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Roger Clarke's 'The State of Privacy Laws'

The Ethics and Law of Privacy in the Digital Age
and the Current Issue of Crypto-Crippling

National Science Week, Adelaide - 2 August 2018
'Privacy and the Science of Cryptography'

Notes of 31 July 2018

Roger Clarke **

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This event comprises a 15-minute presentation on the science of cryptography, by Prof. Jennie Seberry of the University of Wollongong, a 15-minute presentation on ethics and law of privacy in the digital age by myself, and up to 1-1/2 hours of audience discussion.

Technological Change, and Cryptography

Technological change continues apace. There are currently many challenges confronting humankind, and threatening human values. Among the current round of challenges are drones, autonomous motor vehicles, visual surveillance, so-called 'facial recognition', many other forms of biometrics, expropriation and exploitation of genetic data, 'big data', 'open data', 'big data analytics', yet another round of 'AI', 'machine learning' (ML) and in particular neural networks. These give rise to a whole swathe of issues in such areas as data expropriation, data exploitation, transparency, automated decisions and actions, unfair discrimination, accountability and recourse.

The prospect exists that decisions about people will be dominated by powerful organisations, with limited recourse by the individuals concerned. Further, decisions may be progressively 'delegated' to devices and software that acts autonomously and in incomprehensible ways.

The discussion this evening has a particular focus:

My comments start by providing background on the current state of privacy laws in Australia. I then talk about why much more substantial safeguards are needed now than was the case in even the recent past. This leads to a consideration of how enhancements to privacy protections might come about. If there's time, this could be applied to the question of how society should be approaching cryptography.

The Current State of Privacy Laws

It's first necessary to appreciate the current state of laws relating to the various dimensions of privacy.

(1) A Privacy Act exists. The original provisions relating to the public sector, enacted in 1988, were reasonable enough for the time. They were whittled away over the following decades, have been comprehensively gutted by a recent re-write of the Act, and are being further compromised by the current mania for 'open data'. Further, under the MADIP project, personal data from multiple government agencies is already being merged into a consolidated view of everyone in the country. So safeguards against privacy invasions by government agencies are not all that far from non-existent.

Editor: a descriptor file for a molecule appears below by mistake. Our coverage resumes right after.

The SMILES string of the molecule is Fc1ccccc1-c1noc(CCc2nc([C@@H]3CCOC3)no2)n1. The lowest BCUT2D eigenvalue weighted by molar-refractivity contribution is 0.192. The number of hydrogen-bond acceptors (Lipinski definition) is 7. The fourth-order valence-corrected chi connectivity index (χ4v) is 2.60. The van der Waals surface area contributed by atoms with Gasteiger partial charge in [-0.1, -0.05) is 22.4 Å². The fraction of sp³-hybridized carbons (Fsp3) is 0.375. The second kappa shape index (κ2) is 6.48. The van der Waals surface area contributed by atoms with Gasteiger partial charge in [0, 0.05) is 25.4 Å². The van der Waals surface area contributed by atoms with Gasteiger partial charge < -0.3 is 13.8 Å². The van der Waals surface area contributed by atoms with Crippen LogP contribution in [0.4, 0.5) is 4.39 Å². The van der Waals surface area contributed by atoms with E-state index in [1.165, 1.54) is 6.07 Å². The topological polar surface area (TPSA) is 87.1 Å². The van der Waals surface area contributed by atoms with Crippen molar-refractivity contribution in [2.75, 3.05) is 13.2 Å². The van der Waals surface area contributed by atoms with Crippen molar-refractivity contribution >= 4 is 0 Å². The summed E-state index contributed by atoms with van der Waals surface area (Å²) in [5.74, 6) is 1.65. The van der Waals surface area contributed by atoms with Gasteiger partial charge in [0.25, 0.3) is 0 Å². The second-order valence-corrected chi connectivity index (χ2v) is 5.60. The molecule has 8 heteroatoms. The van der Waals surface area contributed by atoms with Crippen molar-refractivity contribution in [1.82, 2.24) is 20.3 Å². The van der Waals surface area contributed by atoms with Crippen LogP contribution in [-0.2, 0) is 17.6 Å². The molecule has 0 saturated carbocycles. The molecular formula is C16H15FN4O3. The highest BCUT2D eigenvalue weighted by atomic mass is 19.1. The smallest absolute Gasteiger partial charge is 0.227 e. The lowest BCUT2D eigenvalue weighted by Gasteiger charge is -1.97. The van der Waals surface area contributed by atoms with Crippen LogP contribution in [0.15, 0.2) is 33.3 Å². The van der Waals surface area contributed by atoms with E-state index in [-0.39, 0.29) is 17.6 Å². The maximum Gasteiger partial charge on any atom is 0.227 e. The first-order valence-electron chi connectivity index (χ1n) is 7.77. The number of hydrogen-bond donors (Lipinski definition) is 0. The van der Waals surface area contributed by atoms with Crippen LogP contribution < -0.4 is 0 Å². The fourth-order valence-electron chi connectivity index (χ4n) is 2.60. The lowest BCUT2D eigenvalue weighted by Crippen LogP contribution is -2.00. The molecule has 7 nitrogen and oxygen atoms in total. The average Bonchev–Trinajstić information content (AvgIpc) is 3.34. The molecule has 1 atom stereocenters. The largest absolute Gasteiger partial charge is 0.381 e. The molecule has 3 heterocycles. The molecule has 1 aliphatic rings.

(2) In 2000, provisions were inserted into the Privacy Act relating to the private sector. They were written by and for the private sector, and were highly permissive of business abuse of personal data. Such protections as they contained have been further reduced by subsequent amendments. So safeguards against privacy invasions by private sector organisations are not all that far from non-existent.

In case this sounds surprising, Clarke (2016) provides some partial evidence in in the form of lists of exemptions embedded within the Privacy Act.

(3) The Privacy Act is administered by a Privacy Commissioner. Since 2004, the incumbents have interpreted their role as being the protection government and business against the ravages of privacy law, not the protection of people's privacy. Moreover, they have avoided scrutiny by ensuring that most decisions that they make are not subject to appeal. Added to that, the Office ('OAIC') has been crippled by the compression of 2-1/2 Commissioners' roles into a single person, and the loading up of long successions of new bureaucratic functions with only limited additional resources. And now the Privacy Act and the OAIC are to be over-ridden by a new 'open data' law and commissioner.

(4) Communications Interception and Access laws exist. Their primary purpose, however, is to authorise national security and law enforcement agencies to perform acts that might otherwise be illegal. Such limited protections as they provide for the public can only be invoked by the AFP, which shows little interest in such activities. So safeguards against message interception and access are very limited.

(5) There is no privacy right of action in Australia. Despite learned mutterings ever since the 1960s, common law jurisdictions have moved at glacial speed to develop remedies. (The UK does have a limited tort, but it appears to be restricted to the protection of celebrities, most recently Cliff Richard). In 2011, a Labor Minister courageously floated the idea of creating a privacy tort; but Rupert Murdoch exercised his right of veto. So Australian courts have no capacity whatsoever to protect people's privacy.

The Heightened Need for Effective Safeguards

(1) We've already reached the point that almost all new data is 'born digital', and a significant amount of old data has been digitised. Data silos have been broken down, and now rich data-records about each of us are being widely disseminated in re-identifiable form. The need for effective safeguards for data privacy is far greater than ever before.